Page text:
Long Term Care Insurance Riders: What Should You Need To KnowMost long term care policies today have added "riders" that sizzle the overall policy benefits. This is one of the strategies of insurance companies to encourage policyholders of adding such enticing package of special features, discounts, and riders. It seems these companies are trying to spoon-feed clients with those extra features, and, thus, triggers the question: are those riders really important?
Determining the right type of policy entails strategic planning, and what's more in choosing the important rider. A rider can add important benefits, but it also heightens the cost of the premiums. Take note that the features or riders offered vary from company to company. To make things less complicated, you should weigh what your needs are and stick to that. Here are the some riders offered by long term care insurance companies:
Spousal Benefit Rider
This is one of the most worth considering type of rider according to LTC experts. The spousal benefit rider allows both spouses to tap each other's pool of benefits. Each individual may be able to purchase three-year protection plan that is way cheaper than the five-year benefit. This rider may also increase the costs by 15 percent, but the policyholders can access this for five or six years of benefits.
Home Health Care Rider
This is a typical rider. Most insurance companies incorporate the home health care rider in the policies, even the basic ones.
The most known type is the "tax qualified' policy. This policy is said to follow the consumer protection guidelines set forth by the National Association of Insurance Commissioners and the Health Insurance Portability and Accountability act (HIPAA). According to Robert Zirkelback, America's Health Insurance Plans (AHIP) spokesperson, the overall (or 95 percent) of long term care policies are tax-qualified. Tax-qualified policy means that the amount paid under that qualified LTC benefit is excluded in your income. Before, many insurance companies considered home health care as a rider; however, almost all tax-qualified policies today include some type of home health care.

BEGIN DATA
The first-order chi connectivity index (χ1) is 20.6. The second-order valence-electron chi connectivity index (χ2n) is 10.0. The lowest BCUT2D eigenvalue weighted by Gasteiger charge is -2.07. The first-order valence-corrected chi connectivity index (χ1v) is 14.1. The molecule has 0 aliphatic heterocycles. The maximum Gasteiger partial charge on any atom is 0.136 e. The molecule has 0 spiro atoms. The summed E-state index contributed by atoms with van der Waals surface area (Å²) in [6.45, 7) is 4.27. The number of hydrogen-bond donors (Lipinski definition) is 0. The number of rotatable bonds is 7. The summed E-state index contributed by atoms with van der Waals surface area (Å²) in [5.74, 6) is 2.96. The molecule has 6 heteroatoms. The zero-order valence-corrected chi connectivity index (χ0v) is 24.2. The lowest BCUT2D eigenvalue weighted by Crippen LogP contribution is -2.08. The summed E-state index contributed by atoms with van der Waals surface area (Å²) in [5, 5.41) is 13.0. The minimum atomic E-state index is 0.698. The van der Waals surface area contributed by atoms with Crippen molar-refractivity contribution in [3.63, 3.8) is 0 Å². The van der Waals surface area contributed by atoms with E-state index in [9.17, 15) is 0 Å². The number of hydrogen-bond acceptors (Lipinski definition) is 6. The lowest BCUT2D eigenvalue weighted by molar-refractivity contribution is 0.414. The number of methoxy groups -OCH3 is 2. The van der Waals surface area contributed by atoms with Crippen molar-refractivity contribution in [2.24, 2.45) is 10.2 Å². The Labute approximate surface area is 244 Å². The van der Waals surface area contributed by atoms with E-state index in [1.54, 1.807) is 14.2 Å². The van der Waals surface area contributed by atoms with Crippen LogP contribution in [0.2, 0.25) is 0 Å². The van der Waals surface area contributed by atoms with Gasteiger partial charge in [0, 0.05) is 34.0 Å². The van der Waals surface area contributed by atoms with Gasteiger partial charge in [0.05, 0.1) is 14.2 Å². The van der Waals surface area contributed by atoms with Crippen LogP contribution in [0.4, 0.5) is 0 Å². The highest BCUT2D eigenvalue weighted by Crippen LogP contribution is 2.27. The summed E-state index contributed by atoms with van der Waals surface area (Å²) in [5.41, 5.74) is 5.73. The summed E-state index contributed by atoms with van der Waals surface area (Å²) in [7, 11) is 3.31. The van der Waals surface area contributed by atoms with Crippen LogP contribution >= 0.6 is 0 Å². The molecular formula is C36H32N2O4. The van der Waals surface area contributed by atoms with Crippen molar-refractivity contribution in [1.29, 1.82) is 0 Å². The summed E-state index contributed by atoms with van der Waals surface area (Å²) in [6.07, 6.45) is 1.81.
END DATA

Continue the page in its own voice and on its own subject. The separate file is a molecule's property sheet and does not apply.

Non-forfeiture Benefit Rider
Most states require all tax-qualified LTC policy comes with non-forfeiture benefit riders. This means that the rider will not forfeit all the benefits even if the policyholder stops paying the premiums. There are two common types of non-forfeiture riders: the cash back and the shortened benefit period. The cash back rider ensures the refund of the premium to the policyholder or the beneficiary in case of death and freeze payment. The "shortened benefit period", on the other hand, returns certain amount depending on the length or time frame the policyholder had paid for the premiums.
Return-of-premium upon death rider
This rider is not offered in most long term care companies or state, and is only paid upon death. The policyholder's estate or beneficiary will receive the returned premiums if the former did not use the benefits throughout his/her lifetime.
This rider is designed to attract people in their 40s and 50s to make sure the premiums will be passed through the policyholder's beneficiary or estate. This can also benefit workers with a business. The business can pay the premiums and entitled for tax deduction.
This is always a crucial rider for long term care. This rider protects the premiums against the sky rocketing costs of long term care. This are sold either equal or compound inflation. Although it hedges the inflation, it does not increase the price of the premium.
Long Term Care Insurance Riders: What Should You Need To Know
By: christineAbout the AuthorNeed more long term care insurance information? Visit http://www.completelongtermcare.com to learn everything about long term care insurance inflation protection (ArticlesBase SC #3205450)